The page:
Just because my bed rest sentence was over didn’t mean my life was back to normal. I thought it would be, but the truth was much muddier, leaving me in a state of limbo since the baby’s birth. I didn’t belong in the hospital and I didn’t belong home.
On Wednesday morning, three days after the C-section, my nurse informed me that my insurance company had had enough and I was getting the boot. I thought I would have another day to recover but Blue Cross was like, eff that. The hospital staff reminded me a gazillion times to watch the Shaken Baby Video (and sign a piece of paper verifying that I did). Then the discharge papers were filed. This in itself wouldn’t be bad; I could go home! The only problem was the baby wasn’t going anywhere – he’d have to stay in the NICU for another 3-7 days. I’d be coming back 2-3 times a day to breastfeed him until he was released. I was done being a patient but I was still tethered to the hospital [insert umbilical cord metaphor here, I’m too tired to think of one].
It’s interesting, getting discharged after all this time. Once it happens, the gate slams shut in your face. Or at least it felt that way. After 6+ weeks of having nurses and housekeepers and doctors at my beck and call – sorry, I dropped my fork, could you wipe my ass for me? – when I was dismissed, they were done. In a moment of tearful panic on my first day as a free woman, I went to the night nurses on the antepartum wing for advice and learned they can’t give me any. They were sympathetic but tight-lipped, as if I had just walked in off the street. So where now?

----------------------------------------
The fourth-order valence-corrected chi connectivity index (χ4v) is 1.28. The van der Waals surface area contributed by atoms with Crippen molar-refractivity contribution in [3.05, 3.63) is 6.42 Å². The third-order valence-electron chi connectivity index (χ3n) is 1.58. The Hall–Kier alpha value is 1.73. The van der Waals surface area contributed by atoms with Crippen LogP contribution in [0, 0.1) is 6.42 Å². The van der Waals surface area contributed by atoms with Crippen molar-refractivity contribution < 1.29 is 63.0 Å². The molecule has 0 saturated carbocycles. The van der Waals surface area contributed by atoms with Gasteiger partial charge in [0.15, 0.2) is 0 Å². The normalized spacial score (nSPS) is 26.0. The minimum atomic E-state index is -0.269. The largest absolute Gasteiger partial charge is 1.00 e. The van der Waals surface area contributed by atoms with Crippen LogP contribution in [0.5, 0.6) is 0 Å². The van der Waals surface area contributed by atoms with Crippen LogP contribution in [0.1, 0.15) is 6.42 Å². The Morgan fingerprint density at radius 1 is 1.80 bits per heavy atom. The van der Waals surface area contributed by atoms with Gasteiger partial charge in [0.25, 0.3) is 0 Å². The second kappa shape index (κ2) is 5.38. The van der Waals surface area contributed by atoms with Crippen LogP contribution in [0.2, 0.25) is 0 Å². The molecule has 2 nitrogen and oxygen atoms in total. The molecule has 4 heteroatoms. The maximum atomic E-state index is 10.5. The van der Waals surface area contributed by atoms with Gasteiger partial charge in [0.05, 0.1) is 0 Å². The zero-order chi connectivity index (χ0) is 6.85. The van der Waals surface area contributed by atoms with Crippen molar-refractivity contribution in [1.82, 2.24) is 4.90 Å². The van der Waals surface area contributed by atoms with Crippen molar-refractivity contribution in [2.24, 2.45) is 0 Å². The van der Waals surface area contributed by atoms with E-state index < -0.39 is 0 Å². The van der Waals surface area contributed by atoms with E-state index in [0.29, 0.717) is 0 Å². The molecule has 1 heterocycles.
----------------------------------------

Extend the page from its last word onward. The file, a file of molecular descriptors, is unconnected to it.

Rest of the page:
Enter my generous cousin who not only has a palatial apartment one mile from the hospital, she offered it to me until this NICU situation worked itself out. I’ll be honest – as far as being in limbo goes, mine had some first-rate comforts. The biggest help was the proximity; the apartment was a 4-minute cab ride to the hospital. Less important, but nice all the same, was that I was a half block from a Shake Shack and across from the American Museum of Natural History. Not a shabby way to spend my post-partum healing. Ted and Glory stayed over last weekend so we could have one last hurrah as a triad before everything changes. I was crazy blissed out being with my family again and so were they.
And the bliss keeps on coming: Yesterday, baby Linus and I came home.
I’m bad with endings, always have been. Even though I was dying to get to Brooklyn for the first time since June 24, part of me was sad to leave the hospital and all of the people who shepherded the baby and me to this place of health. Food Services aside, I’m grateful to so many. My doctor who visited every single day, the housekeepers who kept the room meticulous, the NICU staff who called me “Mommy” as if it were my given birth name, my friends and family who provided me with much-needed sustenance and support, the Best Roommate Ever and her wonderful husband who kept me laughing and sane for the last 2-3 weeks.
Mostly I have the nurses. Sure, there are some who don’t give a shit and seem like they’re ripped from a booth at the DMV. But on the whole, they’ve been an incredible crew. I’m especially indebted to the ones who were on call when I had the bleeds; their calmness and confidence kept me a) from completely losing it; and b) alive.
Each time I visited Linus this week, the nurses greeted me like an old friend. I was hugged, kissed, asked how I was doing. I’ve never felt so popular in my life! But something was different – the shift in perspective. For almost two months, I was physically lower than everyone as I lay on my bed in hospital gowns and pajamas. Now I’m standing on my own two (pedicured!) feet, wearing – can it be? – a dress! I’m independent and moving around with minimal pain. I haven’t sat in a wheelchair in over a week and I don’t feel like I’m going to break at any moment. Our relationship has changed as well. The nurses with whom I’d love to go have a drink can actually have a drink with me. Not that we’ve made any plans yet.
As Ted and I drove south on 11th Avenue yesterday, tiny Linus buckled in back, I looked up at my old window on the 14th floor.
Finally, we’re on the other side. Of everything.